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CQC to Govs: Consider Patients Before Applying Bad Insurance Practices to Medicaid

WASHINGTON – Consumers for Quality Care (CQC) today sent a letter to the nation’s governors urging them to protect patients in their states by steering clear from adopting harmful insurance practices in their state’s Medicaid programs.

CQC notes that while the country’s political attention has been focused on the debate in Washington, D.C. over the fate of the Affordable Care Act (ACA), governors can use a lesser-known option to request waivers from federal Medicaid standards.

The letter notes: “Each of you holds in your hands today the ability to radically reshape Medicaid for your state’s most vulnerable citizens regardless of the outcome of [the ACA] debate. This power is significant considering the 69 million Medicaid enrollees living across your states.”

In March, U.S. Department of Health and Human Services Secretary Tom Price and Centers for Medicare and Medicaid Services Administrator Seema Verma encouraged the governors to seek to “align Medicaid and Private Insurance Policies for Non-Disabled Adults.”

CQC, an organization led by health care advocates and former policy makers, wants to ensure that harmful insurance practices are avoided by governors who respond to the Trump Administration’s call to alter state Medicaid programs through federal waivers.

The group noted that this year alone private insurers have taken steps that may save them money, but leave patients with unreasonable – and in some cases, dangerous – burdens.

These include:

• Emergency coverage: Just this month, one insurer implemented a policy in which they can decide after the fact that they will not cover a patient’s visit to an emergency department, even when such emergency coverage is in the consumer’s policy. As of July 1 of this year, consumers in four states – Georgia, Missouri, New York, and Kentucky – were placed in the untenable position of having to assess whether their condition would later be determined sufficiently dangerous to warrant emergency coverage. Doctors should be assessing emergency situations, not patients.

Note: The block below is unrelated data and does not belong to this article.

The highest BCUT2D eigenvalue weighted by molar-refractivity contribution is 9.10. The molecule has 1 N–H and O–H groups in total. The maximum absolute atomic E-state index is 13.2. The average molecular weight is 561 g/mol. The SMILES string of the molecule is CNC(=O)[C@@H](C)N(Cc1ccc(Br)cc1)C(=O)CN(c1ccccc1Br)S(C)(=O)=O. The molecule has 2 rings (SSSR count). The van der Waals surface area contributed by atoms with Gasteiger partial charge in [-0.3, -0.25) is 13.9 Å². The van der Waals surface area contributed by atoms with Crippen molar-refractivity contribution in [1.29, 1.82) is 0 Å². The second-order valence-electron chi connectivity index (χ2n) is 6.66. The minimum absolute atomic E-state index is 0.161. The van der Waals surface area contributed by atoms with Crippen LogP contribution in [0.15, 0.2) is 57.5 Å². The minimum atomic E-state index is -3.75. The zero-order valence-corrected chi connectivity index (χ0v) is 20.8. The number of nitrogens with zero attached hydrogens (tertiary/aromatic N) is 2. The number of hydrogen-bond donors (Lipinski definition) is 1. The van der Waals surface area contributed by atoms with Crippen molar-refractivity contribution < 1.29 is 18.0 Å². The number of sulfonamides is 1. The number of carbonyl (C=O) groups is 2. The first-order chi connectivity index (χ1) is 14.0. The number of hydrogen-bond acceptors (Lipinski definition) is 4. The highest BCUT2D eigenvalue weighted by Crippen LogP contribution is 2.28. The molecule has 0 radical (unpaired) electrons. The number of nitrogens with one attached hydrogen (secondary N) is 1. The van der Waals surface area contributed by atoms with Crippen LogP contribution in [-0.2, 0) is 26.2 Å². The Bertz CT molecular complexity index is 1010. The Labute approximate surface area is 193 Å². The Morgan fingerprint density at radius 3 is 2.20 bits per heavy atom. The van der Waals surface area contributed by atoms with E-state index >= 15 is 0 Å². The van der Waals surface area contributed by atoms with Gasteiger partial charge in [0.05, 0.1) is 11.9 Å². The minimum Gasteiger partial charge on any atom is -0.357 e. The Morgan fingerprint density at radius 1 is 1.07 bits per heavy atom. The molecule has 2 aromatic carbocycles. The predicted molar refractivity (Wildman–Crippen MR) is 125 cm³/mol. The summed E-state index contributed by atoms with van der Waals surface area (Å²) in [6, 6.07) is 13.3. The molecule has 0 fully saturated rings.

• High Deductibles: Studies show that low-income individuals and families with high-deductible plans often delay or forgo necessary doctor visits and emergency care because they just can’t afford it. Vulnerable Medicaid beneficiaries should not be effectively locked out of using their health care coverage because of excessive out-of-pocket costs.

• Denials of life-saving care: Cases of insurance companies taking on the role of doctor and denying patients life-saving medicines that have been ordered by physicians is also becoming all too common. The Wall Street Journal recently detailed several cases in which patients were forced to go through countless hours of paperwork and appeals just to get vital cholesterol medication approved by their insurance carriers. As one cardiologist put it, “At the end of the day, you would like to do what is best for the patient. But you really don’t have the time to play the insurance games.”

“Your constituents are counting on you to defend their needs and we know that you – our nation’s governors – are committed to ensuring they have quality health care,” the CQC Board wrote. “As such, we implore you to keep Medicaid beneficiaries top of mind as you consider requesting waivers from federal Medicaid standards.”

CQC is led by a board of directors that includes the Honorable Donna Christensen, physician and former Member of Congress; Jim Manley, former senior advisor to Senators Harry Reid and Edward Kennedy; Scott Mulhauser, visiting fellow at The University of Pennsylvania and former senior advisor to the Senate Finance Committee and Vice President Joe Biden; and Jason Resendez, Executive Director of the LatinosAgainstAlzheimer's Network and Coalition.

To learn more about Consumers for Quality Care and the issues consumers are experiencing, visit www.consumers4qualitycare.org.

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Full text of CQC’s letter to all governors:

Dear Governor: